Economists have recently raised fears that long-term unemployment could have a “scarring” effect, wherein long stretches of joblessness damage the ability of workers to reenter the workforce once the economy improves, and hurt their productive capacity once they have found work. However, in Long-Term Unemployment Has Not Damaged the Productivity of Workers, EPI Research and Policy Director Josh Bivens finds little compelling evidence that longer periods of unemployment permanently damage the employability or productivity of workers suffering through them.
Regardless of duration, any involuntary job loss inflicts significant and long-lasting economic damage to workers and their families. Bivens cites research that indicates job loss during the Great Recession is likely to lead to more than $50 billion of lost wages a year, for the next 20 years. Job loss also leads to worse health outcomes for unemployed workers, as well as lower school achievement and decreased future earnings for their children. However, Bivens finds that, beyond the damage done by any period of involuntary job loss, the length of unemployment has no reliably estimated effect on workers’ skills, employability, or productive capacity.
“Losing a job is extraordinarily costly, and new research shows that the fallout from job losses extends even to the children of laid-off workers” said Bivens, “but one key concern about the scarring effects of long-term unemployment—that it will damage the employability or productivity of workers—is not borne out in the data. This is a rare bit of good news in the lessons from the Great Recession.”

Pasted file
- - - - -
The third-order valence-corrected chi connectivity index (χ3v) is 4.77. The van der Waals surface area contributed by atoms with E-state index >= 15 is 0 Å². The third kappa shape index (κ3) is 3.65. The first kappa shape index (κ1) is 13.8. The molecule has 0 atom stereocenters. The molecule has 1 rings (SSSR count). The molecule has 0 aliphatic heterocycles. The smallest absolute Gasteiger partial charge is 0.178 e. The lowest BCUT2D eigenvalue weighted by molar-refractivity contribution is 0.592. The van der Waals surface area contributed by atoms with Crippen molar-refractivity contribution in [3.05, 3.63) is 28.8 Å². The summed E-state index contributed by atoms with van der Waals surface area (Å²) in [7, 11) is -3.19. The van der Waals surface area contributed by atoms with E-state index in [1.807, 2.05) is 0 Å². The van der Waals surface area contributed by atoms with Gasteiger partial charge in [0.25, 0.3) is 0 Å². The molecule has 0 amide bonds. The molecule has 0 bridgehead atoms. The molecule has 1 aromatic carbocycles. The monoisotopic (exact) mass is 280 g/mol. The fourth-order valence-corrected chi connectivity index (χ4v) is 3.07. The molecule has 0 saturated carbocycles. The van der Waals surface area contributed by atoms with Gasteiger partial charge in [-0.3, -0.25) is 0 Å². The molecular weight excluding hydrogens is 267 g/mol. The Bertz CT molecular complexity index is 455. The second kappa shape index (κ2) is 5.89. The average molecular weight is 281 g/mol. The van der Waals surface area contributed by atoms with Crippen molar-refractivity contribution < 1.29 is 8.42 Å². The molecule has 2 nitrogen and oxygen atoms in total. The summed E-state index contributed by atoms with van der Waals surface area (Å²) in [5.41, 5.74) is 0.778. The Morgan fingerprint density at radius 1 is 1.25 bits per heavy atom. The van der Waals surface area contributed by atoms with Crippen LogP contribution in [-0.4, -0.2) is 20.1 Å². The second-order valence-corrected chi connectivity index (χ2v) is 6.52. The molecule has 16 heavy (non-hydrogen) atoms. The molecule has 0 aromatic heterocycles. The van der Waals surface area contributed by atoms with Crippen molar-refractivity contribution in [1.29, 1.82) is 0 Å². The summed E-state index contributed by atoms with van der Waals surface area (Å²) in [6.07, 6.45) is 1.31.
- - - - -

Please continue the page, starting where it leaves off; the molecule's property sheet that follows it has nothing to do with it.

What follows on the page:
Bivens also looks for evidence that persistent high unemployment can damage macroeconomic performance. He find that periods of high unemployment often lead to lower estimates of the economy’s long-term growth potential, but that this damage can be reversed once unemployment falls and stays low for an extended period of time.
There is little evidence that long-term unemployment hardens into structural unemployment, which means that today’s unusually high long-term unemployment can be brought down through increased aggregate demand. Congress could help boost demand with fiscal stimulus such as infrastructure spending or reinstating extended unemployment insurance benefits. Meanwhile, the Federal Reserve should keep short-term interest rates at their current low levels until long-term unemployment is considerably lower.
This paper is the third and final release in a series of reports on long-term unemployment. Previously, EPI researchers have examined the role that cuts to jobless benefits have played in the labor market, and the root causes of today’s elevated long term unemployment. EPI launched a new website examining long-term unemployment. Users can download data and view charts comparing long-term unemployment trends across states and demographic groups, as well as see the share of children with a parent who is long-term unemployed.